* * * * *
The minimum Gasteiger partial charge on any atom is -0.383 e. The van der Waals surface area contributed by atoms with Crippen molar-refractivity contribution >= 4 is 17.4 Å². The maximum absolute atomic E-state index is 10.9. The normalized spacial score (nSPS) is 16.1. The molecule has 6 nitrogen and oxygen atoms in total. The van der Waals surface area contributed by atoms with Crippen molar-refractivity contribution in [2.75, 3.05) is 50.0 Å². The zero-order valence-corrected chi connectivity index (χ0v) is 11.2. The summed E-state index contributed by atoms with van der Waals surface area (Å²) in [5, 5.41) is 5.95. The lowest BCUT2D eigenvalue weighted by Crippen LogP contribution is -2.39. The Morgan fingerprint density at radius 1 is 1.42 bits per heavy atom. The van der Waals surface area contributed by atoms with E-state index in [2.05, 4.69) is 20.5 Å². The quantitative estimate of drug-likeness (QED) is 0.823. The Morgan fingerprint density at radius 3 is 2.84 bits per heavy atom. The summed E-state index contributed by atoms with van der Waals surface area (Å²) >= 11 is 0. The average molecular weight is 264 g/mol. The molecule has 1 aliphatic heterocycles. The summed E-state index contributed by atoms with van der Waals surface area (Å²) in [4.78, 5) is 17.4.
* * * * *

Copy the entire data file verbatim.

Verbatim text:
The minimum Gasteiger partial charge on any atom is -0.383 e. The van der Waals surface area contributed by atoms with Crippen molar-refractivity contribution >= 4 is 17.4 Å². The maximum absolute atomic E-state index is 10.9. The normalized spacial score (nSPS) is 16.1. The molecule has 6 nitrogen and oxygen atoms in total. The van der Waals surface area contributed by atoms with Crippen molar-refractivity contribution in [2.75, 3.05) is 50.0 Å². The zero-order valence-corrected chi connectivity index (χ0v) is 11.2. The summed E-state index contributed by atoms with van der Waals surface area (Å²) in [5, 5.41) is 5.95. The lowest BCUT2D eigenvalue weighted by Crippen LogP contribution is -2.39. The Morgan fingerprint density at radius 1 is 1.42 bits per heavy atom. The van der Waals surface area contributed by atoms with E-state index in [2.05, 4.69) is 20.5 Å². The quantitative estimate of drug-likeness (QED) is 0.823. The Morgan fingerprint density at radius 3 is 2.84 bits per heavy atom. The summed E-state index contributed by atoms with van der Waals surface area (Å²) >= 11 is 0. The average molecular weight is 264 g/mol. The molecule has 1 aliphatic heterocycles. The summed E-state index contributed by atoms with van der Waals surface area (Å²) in [4.78, 5) is 17.4.